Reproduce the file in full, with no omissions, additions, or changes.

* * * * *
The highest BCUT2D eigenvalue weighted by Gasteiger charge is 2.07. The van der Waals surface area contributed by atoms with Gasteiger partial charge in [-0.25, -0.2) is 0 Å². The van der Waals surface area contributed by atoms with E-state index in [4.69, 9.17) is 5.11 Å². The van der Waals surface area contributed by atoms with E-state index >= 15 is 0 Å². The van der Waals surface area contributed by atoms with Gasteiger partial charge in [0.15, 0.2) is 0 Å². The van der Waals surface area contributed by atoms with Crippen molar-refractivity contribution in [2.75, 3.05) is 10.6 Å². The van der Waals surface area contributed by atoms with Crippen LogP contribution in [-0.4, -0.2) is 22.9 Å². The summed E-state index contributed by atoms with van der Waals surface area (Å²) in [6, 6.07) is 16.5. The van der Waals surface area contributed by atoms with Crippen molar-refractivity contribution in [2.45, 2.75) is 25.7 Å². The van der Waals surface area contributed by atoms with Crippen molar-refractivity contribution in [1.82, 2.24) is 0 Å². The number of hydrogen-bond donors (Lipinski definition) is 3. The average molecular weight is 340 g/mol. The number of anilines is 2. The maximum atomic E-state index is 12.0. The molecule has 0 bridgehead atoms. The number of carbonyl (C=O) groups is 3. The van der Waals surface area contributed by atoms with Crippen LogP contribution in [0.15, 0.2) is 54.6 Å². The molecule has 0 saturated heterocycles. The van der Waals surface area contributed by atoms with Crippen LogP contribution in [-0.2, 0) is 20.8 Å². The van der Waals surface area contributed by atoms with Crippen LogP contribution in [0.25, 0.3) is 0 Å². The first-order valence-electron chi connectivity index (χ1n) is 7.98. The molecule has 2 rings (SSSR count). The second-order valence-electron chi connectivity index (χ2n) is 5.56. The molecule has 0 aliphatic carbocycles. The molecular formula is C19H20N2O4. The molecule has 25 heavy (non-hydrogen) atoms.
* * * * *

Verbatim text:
The highest BCUT2D eigenvalue weighted by Gasteiger charge is 2.07. The van der Waals surface area contributed by atoms with Gasteiger partial charge in [-0.25, -0.2) is 0 Å². The van der Waals surface area contributed by atoms with E-state index in [4.69, 9.17) is 5.11 Å². The van der Waals surface area contributed by atoms with E-state index >= 15 is 0 Å². The van der Waals surface area contributed by atoms with Gasteiger partial charge in [0.15, 0.2) is 0 Å². The van der Waals surface area contributed by atoms with Crippen molar-refractivity contribution in [2.75, 3.05) is 10.6 Å². The van der Waals surface area contributed by atoms with Crippen LogP contribution in [-0.4, -0.2) is 22.9 Å². The summed E-state index contributed by atoms with van der Waals surface area (Å²) in [6, 6.07) is 16.5. The van der Waals surface area contributed by atoms with Crippen molar-refractivity contribution in [2.45, 2.75) is 25.7 Å². The van der Waals surface area contributed by atoms with Crippen molar-refractivity contribution in [1.82, 2.24) is 0 Å². The number of hydrogen-bond donors (Lipinski definition) is 3. The average molecular weight is 340 g/mol. The number of anilines is 2. The maximum atomic E-state index is 12.0. The molecule has 0 bridgehead atoms. The number of carbonyl (C=O) groups is 3. The van der Waals surface area contributed by atoms with Crippen LogP contribution in [0.15, 0.2) is 54.6 Å². The molecule has 0 saturated heterocycles. The van der Waals surface area contributed by atoms with Crippen LogP contribution in [-0.2, 0) is 20.8 Å². The van der Waals surface area contributed by atoms with Crippen LogP contribution in [0.25, 0.3) is 0 Å². The first-order valence-electron chi connectivity index (χ1n) is 7.98. The molecule has 2 rings (SSSR count). The second-order valence-electron chi connectivity index (χ2n) is 5.56. The molecule has 0 aliphatic carbocycles. The molecular formula is C19H20N2O4. The molecule has 25 heavy (non-hydrogen) atoms.